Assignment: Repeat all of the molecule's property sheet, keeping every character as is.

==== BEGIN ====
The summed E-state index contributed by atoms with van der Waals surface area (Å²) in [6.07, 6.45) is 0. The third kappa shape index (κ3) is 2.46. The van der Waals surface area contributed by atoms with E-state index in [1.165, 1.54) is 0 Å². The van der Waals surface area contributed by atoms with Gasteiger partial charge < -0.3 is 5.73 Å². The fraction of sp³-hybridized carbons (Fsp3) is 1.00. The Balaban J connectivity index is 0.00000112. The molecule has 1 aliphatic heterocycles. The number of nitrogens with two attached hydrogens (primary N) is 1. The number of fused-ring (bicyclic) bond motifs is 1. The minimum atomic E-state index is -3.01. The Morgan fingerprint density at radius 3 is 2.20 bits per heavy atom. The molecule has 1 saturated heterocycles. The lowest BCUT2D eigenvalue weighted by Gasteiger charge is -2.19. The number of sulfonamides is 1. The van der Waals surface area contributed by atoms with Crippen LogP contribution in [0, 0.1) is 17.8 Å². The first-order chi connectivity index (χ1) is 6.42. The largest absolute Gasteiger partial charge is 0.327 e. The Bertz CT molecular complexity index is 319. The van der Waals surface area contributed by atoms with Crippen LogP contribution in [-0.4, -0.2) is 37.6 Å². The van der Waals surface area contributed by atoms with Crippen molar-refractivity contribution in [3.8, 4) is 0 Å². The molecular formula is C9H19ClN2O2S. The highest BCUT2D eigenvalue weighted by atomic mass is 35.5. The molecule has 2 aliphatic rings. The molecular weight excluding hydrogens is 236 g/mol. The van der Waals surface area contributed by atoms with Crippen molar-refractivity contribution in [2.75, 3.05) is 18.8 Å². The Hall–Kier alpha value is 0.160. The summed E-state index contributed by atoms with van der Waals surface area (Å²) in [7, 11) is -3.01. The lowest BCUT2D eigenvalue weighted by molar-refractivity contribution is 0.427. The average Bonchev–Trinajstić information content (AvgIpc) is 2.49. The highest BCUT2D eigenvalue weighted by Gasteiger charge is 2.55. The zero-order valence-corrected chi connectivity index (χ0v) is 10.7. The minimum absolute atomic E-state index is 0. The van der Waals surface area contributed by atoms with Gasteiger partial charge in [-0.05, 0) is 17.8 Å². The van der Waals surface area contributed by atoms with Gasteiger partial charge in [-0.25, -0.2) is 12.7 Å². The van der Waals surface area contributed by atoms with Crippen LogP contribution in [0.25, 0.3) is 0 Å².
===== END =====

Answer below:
The summed E-state index contributed by atoms with van der Waals surface area (Å²) in [6.07, 6.45) is 0. The third kappa shape index (κ3) is 2.46. The van der Waals surface area contributed by atoms with E-state index in [1.165, 1.54) is 0 Å². The van der Waals surface area contributed by atoms with Gasteiger partial charge < -0.3 is 5.73 Å². The fraction of sp³-hybridized carbons (Fsp3) is 1.00. The Balaban J connectivity index is 0.00000112. The molecule has 1 aliphatic heterocycles. The number of nitrogens with two attached hydrogens (primary N) is 1. The number of fused-ring (bicyclic) bond motifs is 1. The minimum atomic E-state index is -3.01. The Morgan fingerprint density at radius 3 is 2.20 bits per heavy atom. The molecule has 1 saturated heterocycles. The lowest BCUT2D eigenvalue weighted by Gasteiger charge is -2.19. The number of sulfonamides is 1. The van der Waals surface area contributed by atoms with Crippen LogP contribution in [0, 0.1) is 17.8 Å². The first-order chi connectivity index (χ1) is 6.42. The largest absolute Gasteiger partial charge is 0.327 e. The Bertz CT molecular complexity index is 319. The van der Waals surface area contributed by atoms with Crippen LogP contribution in [-0.4, -0.2) is 37.6 Å². The van der Waals surface area contributed by atoms with Crippen molar-refractivity contribution in [3.8, 4) is 0 Å². The molecular formula is C9H19ClN2O2S. The highest BCUT2D eigenvalue weighted by atomic mass is 35.5. The molecule has 2 aliphatic rings. The molecular weight excluding hydrogens is 236 g/mol. The van der Waals surface area contributed by atoms with Crippen molar-refractivity contribution in [2.75, 3.05) is 18.8 Å². The Hall–Kier alpha value is 0.160. The summed E-state index contributed by atoms with van der Waals surface area (Å²) in [7, 11) is -3.01. The lowest BCUT2D eigenvalue weighted by molar-refractivity contribution is 0.427. The average Bonchev–Trinajstić information content (AvgIpc) is 2.49. The highest BCUT2D eigenvalue weighted by Gasteiger charge is 2.55. The zero-order valence-corrected chi connectivity index (χ0v) is 10.7. The minimum absolute atomic E-state index is 0. The van der Waals surface area contributed by atoms with Gasteiger partial charge in [-0.05, 0) is 17.8 Å². The van der Waals surface area contributed by atoms with Gasteiger partial charge in [-0.25, -0.2) is 12.7 Å². The van der Waals surface area contributed by atoms with Crippen LogP contribution in [0.25, 0.3) is 0 Å².